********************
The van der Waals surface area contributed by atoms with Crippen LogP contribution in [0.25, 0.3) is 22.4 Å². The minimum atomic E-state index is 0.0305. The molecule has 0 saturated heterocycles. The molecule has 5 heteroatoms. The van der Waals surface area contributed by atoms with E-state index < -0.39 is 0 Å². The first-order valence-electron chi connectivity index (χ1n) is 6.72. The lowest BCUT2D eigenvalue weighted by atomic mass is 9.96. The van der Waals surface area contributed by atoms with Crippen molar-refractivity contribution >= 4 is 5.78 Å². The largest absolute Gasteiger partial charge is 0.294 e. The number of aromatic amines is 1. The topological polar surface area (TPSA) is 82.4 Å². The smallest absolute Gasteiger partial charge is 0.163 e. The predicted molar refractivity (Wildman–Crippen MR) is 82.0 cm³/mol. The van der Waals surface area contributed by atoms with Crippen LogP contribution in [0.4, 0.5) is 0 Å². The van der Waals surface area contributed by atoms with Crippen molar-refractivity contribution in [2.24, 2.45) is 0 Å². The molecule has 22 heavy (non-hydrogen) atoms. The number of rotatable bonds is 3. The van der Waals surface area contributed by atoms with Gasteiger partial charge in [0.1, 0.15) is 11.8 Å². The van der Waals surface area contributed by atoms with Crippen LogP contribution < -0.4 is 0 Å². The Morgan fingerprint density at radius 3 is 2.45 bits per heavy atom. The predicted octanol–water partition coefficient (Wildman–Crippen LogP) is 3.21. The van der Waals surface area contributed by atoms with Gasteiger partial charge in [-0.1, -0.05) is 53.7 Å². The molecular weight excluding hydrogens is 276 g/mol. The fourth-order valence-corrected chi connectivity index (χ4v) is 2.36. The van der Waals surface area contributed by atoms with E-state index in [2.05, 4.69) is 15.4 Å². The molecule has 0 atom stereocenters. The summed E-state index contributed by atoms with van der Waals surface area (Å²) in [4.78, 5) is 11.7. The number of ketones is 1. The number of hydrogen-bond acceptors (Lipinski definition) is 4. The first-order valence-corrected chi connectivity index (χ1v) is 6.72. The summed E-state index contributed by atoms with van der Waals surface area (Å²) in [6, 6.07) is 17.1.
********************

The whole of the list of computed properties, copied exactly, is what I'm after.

The van der Waals surface area contributed by atoms with Crippen LogP contribution in [0.25, 0.3) is 22.4 Å². The minimum atomic E-state index is 0.0305. The molecule has 0 saturated heterocycles. The molecule has 5 heteroatoms. The van der Waals surface area contributed by atoms with E-state index < -0.39 is 0 Å². The first-order valence-electron chi connectivity index (χ1n) is 6.72. The lowest BCUT2D eigenvalue weighted by atomic mass is 9.96. The van der Waals surface area contributed by atoms with Crippen molar-refractivity contribution >= 4 is 5.78 Å². The largest absolute Gasteiger partial charge is 0.294 e. The number of aromatic amines is 1. The topological polar surface area (TPSA) is 82.4 Å². The smallest absolute Gasteiger partial charge is 0.163 e. The predicted molar refractivity (Wildman–Crippen MR) is 82.0 cm³/mol. The van der Waals surface area contributed by atoms with Crippen LogP contribution in [0.4, 0.5) is 0 Å². The van der Waals surface area contributed by atoms with Crippen molar-refractivity contribution in [2.24, 2.45) is 0 Å². The molecule has 22 heavy (non-hydrogen) atoms. The number of rotatable bonds is 3. The van der Waals surface area contributed by atoms with Gasteiger partial charge in [0.1, 0.15) is 11.8 Å². The van der Waals surface area contributed by atoms with Crippen LogP contribution < -0.4 is 0 Å². The Morgan fingerprint density at radius 3 is 2.45 bits per heavy atom. The predicted octanol–water partition coefficient (Wildman–Crippen LogP) is 3.21. The van der Waals surface area contributed by atoms with Gasteiger partial charge in [-0.1, -0.05) is 53.7 Å². The molecular weight excluding hydrogens is 276 g/mol. The fourth-order valence-corrected chi connectivity index (χ4v) is 2.36. The van der Waals surface area contributed by atoms with E-state index in [2.05, 4.69) is 15.4 Å². The molecule has 0 atom stereocenters. The summed E-state index contributed by atoms with van der Waals surface area (Å²) in [4.78, 5) is 11.7. The number of ketones is 1. The number of hydrogen-bond acceptors (Lipinski definition) is 4. The first-order valence-corrected chi connectivity index (χ1v) is 6.72. The summed E-state index contributed by atoms with van der Waals surface area (Å²) in [6, 6.07) is 17.1.